Yesterday marked the launch of "Sunshine Week," an annual push by journalists and activists for more transparency from the government. At this point in President Barack Obama's administration, it's likely to be celebrated the same way as St. Patrick's Day: through heavy drinking.
The "most transparent administration ever" is still a big, shining lie. The Associated Press analyzed the latest data in the federal government's responses to Freedom of Information Act (FOIA) requests in 2013 and found it censoring or denying access to more records than ever. From the Associated Press:
The government's own figures from 99 federal agencies covering six years show that half way through its second term, the administration has made few meaningful improvements in the way it releases records despite its promises from Day 1 to become the most transparent administration in history.
In category after category — except for reducing numbers of old requests and a slight increase in how often it waived copying fees — the government's efforts to be more open about its activities last year were their worst since President Barack Obama took office.
In a year of intense public interest over the National Security Agency's surveillance programs, the government cited national security to withhold information a record 8,496 times — a 57 percent increase over a year earlier and more than double Obama's first year, when it cited that reason 3,658 times. The Defense Department, including the NSA, and the CIA accounted for nearly all those. The Agriculture Department's Farm Service Agency cited national security six times, the Environmental Protection Agency did twice and the National Park Service once.
And five years after Obama directed agencies to less frequently invoke a "deliberative process" exception to withhold materials describing decision-making behind the scenes, the government did it anyway, a record 81,752 times.
The AP counted more than 700,000 FOIA requests in 2013. Of those requests, 36 percent were denied or the documents provided were censored. The revelations about National Security Agency metadata collection revealed by Edward Snowden prompted a host of FOIA requests:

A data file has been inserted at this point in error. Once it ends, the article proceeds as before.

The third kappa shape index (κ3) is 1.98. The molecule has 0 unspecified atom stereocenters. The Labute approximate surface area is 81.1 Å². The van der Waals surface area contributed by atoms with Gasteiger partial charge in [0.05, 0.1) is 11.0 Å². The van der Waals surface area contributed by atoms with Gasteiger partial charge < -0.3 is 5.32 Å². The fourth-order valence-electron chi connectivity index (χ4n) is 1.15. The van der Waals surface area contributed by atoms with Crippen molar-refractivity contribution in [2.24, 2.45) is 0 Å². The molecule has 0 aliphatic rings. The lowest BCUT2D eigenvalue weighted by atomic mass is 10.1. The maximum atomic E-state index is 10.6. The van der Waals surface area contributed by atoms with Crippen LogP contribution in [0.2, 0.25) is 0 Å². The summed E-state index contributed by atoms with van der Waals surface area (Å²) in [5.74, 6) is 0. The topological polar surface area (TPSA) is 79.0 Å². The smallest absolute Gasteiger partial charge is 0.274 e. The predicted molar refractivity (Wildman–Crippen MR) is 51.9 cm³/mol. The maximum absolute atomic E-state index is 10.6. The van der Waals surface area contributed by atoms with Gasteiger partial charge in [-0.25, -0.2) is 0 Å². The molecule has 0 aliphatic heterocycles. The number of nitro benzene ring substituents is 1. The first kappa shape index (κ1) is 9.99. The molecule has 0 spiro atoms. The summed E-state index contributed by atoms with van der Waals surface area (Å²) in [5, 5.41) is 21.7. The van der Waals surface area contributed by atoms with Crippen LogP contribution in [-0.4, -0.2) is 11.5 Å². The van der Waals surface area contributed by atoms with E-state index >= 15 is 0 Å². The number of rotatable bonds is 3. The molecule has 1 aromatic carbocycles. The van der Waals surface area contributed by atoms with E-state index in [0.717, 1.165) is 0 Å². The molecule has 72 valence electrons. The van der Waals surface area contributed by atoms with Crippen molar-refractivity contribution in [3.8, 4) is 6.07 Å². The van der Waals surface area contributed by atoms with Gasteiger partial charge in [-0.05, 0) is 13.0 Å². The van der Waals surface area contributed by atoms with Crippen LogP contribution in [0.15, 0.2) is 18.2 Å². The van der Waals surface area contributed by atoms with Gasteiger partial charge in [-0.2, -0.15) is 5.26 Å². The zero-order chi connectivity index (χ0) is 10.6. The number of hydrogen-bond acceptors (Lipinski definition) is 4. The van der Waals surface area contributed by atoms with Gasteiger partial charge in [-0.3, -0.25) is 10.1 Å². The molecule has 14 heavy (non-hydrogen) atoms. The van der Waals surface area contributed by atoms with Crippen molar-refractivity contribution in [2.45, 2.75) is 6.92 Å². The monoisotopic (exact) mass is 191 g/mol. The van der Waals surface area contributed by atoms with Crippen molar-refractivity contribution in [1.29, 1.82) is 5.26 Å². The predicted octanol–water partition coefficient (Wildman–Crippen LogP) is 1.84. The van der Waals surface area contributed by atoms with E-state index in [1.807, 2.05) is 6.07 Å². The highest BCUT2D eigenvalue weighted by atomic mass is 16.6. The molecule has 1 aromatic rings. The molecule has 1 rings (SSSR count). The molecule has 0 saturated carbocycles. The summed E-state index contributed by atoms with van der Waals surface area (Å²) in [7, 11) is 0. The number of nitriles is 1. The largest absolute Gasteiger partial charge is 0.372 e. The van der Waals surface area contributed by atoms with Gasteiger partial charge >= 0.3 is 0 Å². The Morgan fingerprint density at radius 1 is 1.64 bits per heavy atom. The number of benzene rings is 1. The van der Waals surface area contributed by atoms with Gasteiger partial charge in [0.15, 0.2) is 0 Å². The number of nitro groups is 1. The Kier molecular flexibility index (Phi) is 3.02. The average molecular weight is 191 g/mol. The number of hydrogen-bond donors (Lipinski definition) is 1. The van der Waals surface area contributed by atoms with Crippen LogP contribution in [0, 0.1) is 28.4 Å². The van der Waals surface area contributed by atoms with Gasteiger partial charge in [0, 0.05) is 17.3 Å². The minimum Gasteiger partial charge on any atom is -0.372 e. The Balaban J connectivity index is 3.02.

The AP could not determine whether the administration was abusing the national security exception or whether the public asked for more documents about sensitive subjects. The NSA said its 138 percent surge in records requests were from people asking whether it had collected their phone or email records, which it generally refuses to confirm or deny. To do otherwise, the NSA said, would pose an "an unacceptable risk" because terrorists could check to see whether the U.S. had detected their activities. It censored records or fully denied access to them in 4,246 out of 4,328 requests, or 98 percent of the time.
In the run-up to Sunshine Week, the National Security Archives determined that more than half of all government agencies are ignoring directives by Obama and Attorney General Eric Holder to operate on a "presumption of disclosure," a directive issued in 2009. The Washington Post notes that this is still a 20 percentage point improvement over last year. The Post also noted the typical horrendous speed and lack of responsiveness by the federal government to adapt to its own regulations:
The National Security Archives also found that nearly half of all federal agencies have not updated their FOIA regulations to comply with 2007 amendments Congress made to the law. The changes require agencies to cooperate with a new FOIA ombudsman in the Office of Government Information Services and report specific data on FOIA output, among other provisions.
More information about Sunshine Week can be found here. The week has kicked off with a snowstorm in Washington, D.C., which is God's own way of letting us know how things stand.